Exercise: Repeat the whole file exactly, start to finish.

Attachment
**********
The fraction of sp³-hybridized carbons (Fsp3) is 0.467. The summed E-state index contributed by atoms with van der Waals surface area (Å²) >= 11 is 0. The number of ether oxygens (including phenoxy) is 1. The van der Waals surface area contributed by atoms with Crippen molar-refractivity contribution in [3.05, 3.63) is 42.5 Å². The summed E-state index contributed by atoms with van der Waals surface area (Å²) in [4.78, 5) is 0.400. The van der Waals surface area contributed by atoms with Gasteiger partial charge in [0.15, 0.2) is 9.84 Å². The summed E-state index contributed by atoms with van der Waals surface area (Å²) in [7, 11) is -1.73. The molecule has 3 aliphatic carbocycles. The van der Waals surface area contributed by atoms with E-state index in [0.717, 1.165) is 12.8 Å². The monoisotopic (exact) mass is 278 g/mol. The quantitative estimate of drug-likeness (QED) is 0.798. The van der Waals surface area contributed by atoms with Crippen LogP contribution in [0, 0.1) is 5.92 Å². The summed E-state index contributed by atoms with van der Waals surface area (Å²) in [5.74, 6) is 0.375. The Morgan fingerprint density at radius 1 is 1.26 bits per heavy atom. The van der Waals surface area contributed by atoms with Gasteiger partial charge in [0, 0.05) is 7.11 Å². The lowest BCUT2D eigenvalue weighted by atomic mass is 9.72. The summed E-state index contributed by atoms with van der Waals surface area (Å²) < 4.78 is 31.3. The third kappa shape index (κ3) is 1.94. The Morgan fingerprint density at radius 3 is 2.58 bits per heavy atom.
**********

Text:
The fraction of sp³-hybridized carbons (Fsp3) is 0.467. The summed E-state index contributed by atoms with van der Waals surface area (Å²) >= 11 is 0. The number of ether oxygens (including phenoxy) is 1. The van der Waals surface area contributed by atoms with Crippen molar-refractivity contribution in [3.05, 3.63) is 42.5 Å². The summed E-state index contributed by atoms with van der Waals surface area (Å²) in [4.78, 5) is 0.400. The van der Waals surface area contributed by atoms with Gasteiger partial charge in [0.15, 0.2) is 9.84 Å². The summed E-state index contributed by atoms with van der Waals surface area (Å²) in [7, 11) is -1.73. The molecule has 3 aliphatic carbocycles. The van der Waals surface area contributed by atoms with E-state index in [0.717, 1.165) is 12.8 Å². The monoisotopic (exact) mass is 278 g/mol. The quantitative estimate of drug-likeness (QED) is 0.798. The van der Waals surface area contributed by atoms with Crippen LogP contribution in [0, 0.1) is 5.92 Å². The summed E-state index contributed by atoms with van der Waals surface area (Å²) in [5.74, 6) is 0.375. The Morgan fingerprint density at radius 1 is 1.26 bits per heavy atom. The van der Waals surface area contributed by atoms with Gasteiger partial charge in [0, 0.05) is 7.11 Å². The lowest BCUT2D eigenvalue weighted by atomic mass is 9.72. The summed E-state index contributed by atoms with van der Waals surface area (Å²) < 4.78 is 31.3. The third kappa shape index (κ3) is 1.94. The Morgan fingerprint density at radius 3 is 2.58 bits per heavy atom.